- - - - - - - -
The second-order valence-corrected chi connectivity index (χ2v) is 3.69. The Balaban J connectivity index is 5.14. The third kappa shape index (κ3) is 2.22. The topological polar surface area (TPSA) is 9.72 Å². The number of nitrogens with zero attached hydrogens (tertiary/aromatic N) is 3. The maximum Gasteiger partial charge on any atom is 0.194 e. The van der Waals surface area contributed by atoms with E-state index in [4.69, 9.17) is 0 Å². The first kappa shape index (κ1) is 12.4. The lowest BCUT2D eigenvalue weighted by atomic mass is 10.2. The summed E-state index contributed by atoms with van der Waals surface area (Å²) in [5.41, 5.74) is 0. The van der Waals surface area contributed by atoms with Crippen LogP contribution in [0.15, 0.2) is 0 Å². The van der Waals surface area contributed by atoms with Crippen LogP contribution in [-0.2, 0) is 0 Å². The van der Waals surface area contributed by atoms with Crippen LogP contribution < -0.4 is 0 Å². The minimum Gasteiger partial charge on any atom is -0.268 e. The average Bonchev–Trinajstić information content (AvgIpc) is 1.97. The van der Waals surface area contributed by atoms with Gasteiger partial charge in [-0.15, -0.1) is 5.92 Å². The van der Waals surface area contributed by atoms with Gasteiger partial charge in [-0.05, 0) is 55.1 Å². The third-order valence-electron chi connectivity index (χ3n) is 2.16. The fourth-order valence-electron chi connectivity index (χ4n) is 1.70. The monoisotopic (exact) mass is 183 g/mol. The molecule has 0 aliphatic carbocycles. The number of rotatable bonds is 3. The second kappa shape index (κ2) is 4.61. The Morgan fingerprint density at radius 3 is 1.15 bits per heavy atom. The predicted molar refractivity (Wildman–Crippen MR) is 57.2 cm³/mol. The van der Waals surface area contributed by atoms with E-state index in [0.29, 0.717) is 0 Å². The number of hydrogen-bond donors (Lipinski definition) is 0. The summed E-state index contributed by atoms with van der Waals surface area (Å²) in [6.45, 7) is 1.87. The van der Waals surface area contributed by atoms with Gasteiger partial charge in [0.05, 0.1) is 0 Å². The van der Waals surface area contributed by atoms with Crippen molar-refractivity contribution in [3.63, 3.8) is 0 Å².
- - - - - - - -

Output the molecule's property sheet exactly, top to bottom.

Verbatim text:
The second-order valence-corrected chi connectivity index (χ2v) is 3.69. The Balaban J connectivity index is 5.14. The third kappa shape index (κ3) is 2.22. The topological polar surface area (TPSA) is 9.72 Å². The number of nitrogens with zero attached hydrogens (tertiary/aromatic N) is 3. The maximum Gasteiger partial charge on any atom is 0.194 e. The van der Waals surface area contributed by atoms with E-state index in [4.69, 9.17) is 0 Å². The first kappa shape index (κ1) is 12.4. The lowest BCUT2D eigenvalue weighted by atomic mass is 10.2. The summed E-state index contributed by atoms with van der Waals surface area (Å²) in [5.41, 5.74) is 0. The van der Waals surface area contributed by atoms with Crippen LogP contribution in [0.15, 0.2) is 0 Å². The van der Waals surface area contributed by atoms with Crippen LogP contribution in [-0.2, 0) is 0 Å². The van der Waals surface area contributed by atoms with Crippen LogP contribution < -0.4 is 0 Å². The minimum Gasteiger partial charge on any atom is -0.268 e. The average Bonchev–Trinajstić information content (AvgIpc) is 1.97. The van der Waals surface area contributed by atoms with Gasteiger partial charge in [-0.15, -0.1) is 5.92 Å². The van der Waals surface area contributed by atoms with Gasteiger partial charge in [-0.05, 0) is 55.1 Å². The third-order valence-electron chi connectivity index (χ3n) is 2.16. The fourth-order valence-electron chi connectivity index (χ4n) is 1.70. The monoisotopic (exact) mass is 183 g/mol. The molecule has 0 aliphatic carbocycles. The number of rotatable bonds is 3. The second kappa shape index (κ2) is 4.61. The Morgan fingerprint density at radius 3 is 1.15 bits per heavy atom. The predicted molar refractivity (Wildman–Crippen MR) is 57.2 cm³/mol. The van der Waals surface area contributed by atoms with E-state index in [0.29, 0.717) is 0 Å². The number of hydrogen-bond donors (Lipinski definition) is 0. The summed E-state index contributed by atoms with van der Waals surface area (Å²) in [6.45, 7) is 1.87. The van der Waals surface area contributed by atoms with Gasteiger partial charge in [0.05, 0.1) is 0 Å². The van der Waals surface area contributed by atoms with Crippen molar-refractivity contribution in [3.63, 3.8) is 0 Å².